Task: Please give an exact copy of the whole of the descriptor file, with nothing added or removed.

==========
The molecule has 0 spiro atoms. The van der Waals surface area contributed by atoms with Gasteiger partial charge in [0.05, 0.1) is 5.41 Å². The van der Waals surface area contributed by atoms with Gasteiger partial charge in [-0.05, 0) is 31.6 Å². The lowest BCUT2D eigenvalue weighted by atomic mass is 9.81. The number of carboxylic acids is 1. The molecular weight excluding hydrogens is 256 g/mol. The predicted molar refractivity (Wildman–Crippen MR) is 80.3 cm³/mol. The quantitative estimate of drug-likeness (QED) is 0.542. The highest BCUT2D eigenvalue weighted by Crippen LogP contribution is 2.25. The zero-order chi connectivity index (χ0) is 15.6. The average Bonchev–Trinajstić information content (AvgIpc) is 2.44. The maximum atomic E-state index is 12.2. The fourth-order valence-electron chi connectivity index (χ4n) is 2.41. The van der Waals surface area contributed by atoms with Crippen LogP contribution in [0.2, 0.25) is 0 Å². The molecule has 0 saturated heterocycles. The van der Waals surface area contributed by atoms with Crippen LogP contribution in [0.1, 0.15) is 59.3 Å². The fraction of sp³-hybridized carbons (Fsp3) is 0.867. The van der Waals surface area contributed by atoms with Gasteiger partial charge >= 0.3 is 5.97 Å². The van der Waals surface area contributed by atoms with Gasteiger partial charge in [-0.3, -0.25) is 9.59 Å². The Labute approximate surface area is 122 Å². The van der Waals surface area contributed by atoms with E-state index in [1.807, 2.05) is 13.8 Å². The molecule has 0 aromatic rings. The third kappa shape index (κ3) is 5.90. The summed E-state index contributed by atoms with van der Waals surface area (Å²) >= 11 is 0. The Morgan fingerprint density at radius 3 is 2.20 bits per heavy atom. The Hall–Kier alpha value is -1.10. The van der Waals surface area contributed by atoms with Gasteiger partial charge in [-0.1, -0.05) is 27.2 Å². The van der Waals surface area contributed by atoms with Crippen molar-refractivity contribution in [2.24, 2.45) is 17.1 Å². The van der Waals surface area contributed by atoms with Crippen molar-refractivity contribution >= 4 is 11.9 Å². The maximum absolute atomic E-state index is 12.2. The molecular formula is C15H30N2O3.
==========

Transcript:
The molecule has 0 spiro atoms. The van der Waals surface area contributed by atoms with Gasteiger partial charge in [0.05, 0.1) is 5.41 Å². The van der Waals surface area contributed by atoms with Gasteiger partial charge in [-0.05, 0) is 31.6 Å². The lowest BCUT2D eigenvalue weighted by atomic mass is 9.81. The number of carboxylic acids is 1. The molecular weight excluding hydrogens is 256 g/mol. The predicted molar refractivity (Wildman–Crippen MR) is 80.3 cm³/mol. The quantitative estimate of drug-likeness (QED) is 0.542. The highest BCUT2D eigenvalue weighted by Crippen LogP contribution is 2.25. The zero-order chi connectivity index (χ0) is 15.6. The average Bonchev–Trinajstić information content (AvgIpc) is 2.44. The maximum atomic E-state index is 12.2. The fourth-order valence-electron chi connectivity index (χ4n) is 2.41. The van der Waals surface area contributed by atoms with Crippen LogP contribution in [0.2, 0.25) is 0 Å². The molecule has 0 saturated heterocycles. The van der Waals surface area contributed by atoms with Crippen LogP contribution in [0.1, 0.15) is 59.3 Å². The fraction of sp³-hybridized carbons (Fsp3) is 0.867. The van der Waals surface area contributed by atoms with Gasteiger partial charge >= 0.3 is 5.97 Å². The van der Waals surface area contributed by atoms with Gasteiger partial charge in [-0.3, -0.25) is 9.59 Å². The Labute approximate surface area is 122 Å². The van der Waals surface area contributed by atoms with E-state index in [1.807, 2.05) is 13.8 Å². The molecule has 0 aromatic rings. The third kappa shape index (κ3) is 5.90. The summed E-state index contributed by atoms with van der Waals surface area (Å²) >= 11 is 0. The Morgan fingerprint density at radius 3 is 2.20 bits per heavy atom. The Hall–Kier alpha value is -1.10. The van der Waals surface area contributed by atoms with Gasteiger partial charge in [-0.1, -0.05) is 27.2 Å². The van der Waals surface area contributed by atoms with Crippen molar-refractivity contribution in [2.24, 2.45) is 17.1 Å². The van der Waals surface area contributed by atoms with Crippen molar-refractivity contribution >= 4 is 11.9 Å². The maximum absolute atomic E-state index is 12.2. The molecular formula is C15H30N2O3.